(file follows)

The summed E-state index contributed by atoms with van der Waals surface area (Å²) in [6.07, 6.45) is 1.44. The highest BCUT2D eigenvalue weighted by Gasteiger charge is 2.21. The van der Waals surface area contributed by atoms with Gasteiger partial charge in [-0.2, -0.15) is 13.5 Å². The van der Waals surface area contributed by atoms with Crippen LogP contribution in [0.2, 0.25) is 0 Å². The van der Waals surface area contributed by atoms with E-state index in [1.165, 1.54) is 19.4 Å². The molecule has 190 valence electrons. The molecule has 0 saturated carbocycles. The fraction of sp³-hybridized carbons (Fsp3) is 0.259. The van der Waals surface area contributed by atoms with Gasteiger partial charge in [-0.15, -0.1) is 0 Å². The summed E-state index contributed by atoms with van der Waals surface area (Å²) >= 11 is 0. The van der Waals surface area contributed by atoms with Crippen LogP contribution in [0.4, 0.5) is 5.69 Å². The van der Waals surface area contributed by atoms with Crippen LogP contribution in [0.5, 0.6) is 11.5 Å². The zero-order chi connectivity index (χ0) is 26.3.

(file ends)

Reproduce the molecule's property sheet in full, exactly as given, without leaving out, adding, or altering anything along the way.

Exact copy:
The summed E-state index contributed by atoms with van der Waals surface area (Å²) in [6.07, 6.45) is 1.44. The highest BCUT2D eigenvalue weighted by Gasteiger charge is 2.21. The van der Waals surface area contributed by atoms with Gasteiger partial charge in [-0.2, -0.15) is 13.5 Å². The van der Waals surface area contributed by atoms with Crippen LogP contribution in [0.2, 0.25) is 0 Å². The van der Waals surface area contributed by atoms with E-state index in [1.165, 1.54) is 19.4 Å². The molecule has 190 valence electrons. The molecule has 0 saturated carbocycles. The fraction of sp³-hybridized carbons (Fsp3) is 0.259. The van der Waals surface area contributed by atoms with Gasteiger partial charge in [-0.15, -0.1) is 0 Å². The summed E-state index contributed by atoms with van der Waals surface area (Å²) >= 11 is 0. The van der Waals surface area contributed by atoms with Crippen LogP contribution in [0.4, 0.5) is 5.69 Å². The van der Waals surface area contributed by atoms with Crippen LogP contribution in [0.5, 0.6) is 11.5 Å². The zero-order chi connectivity index (χ0) is 26.3.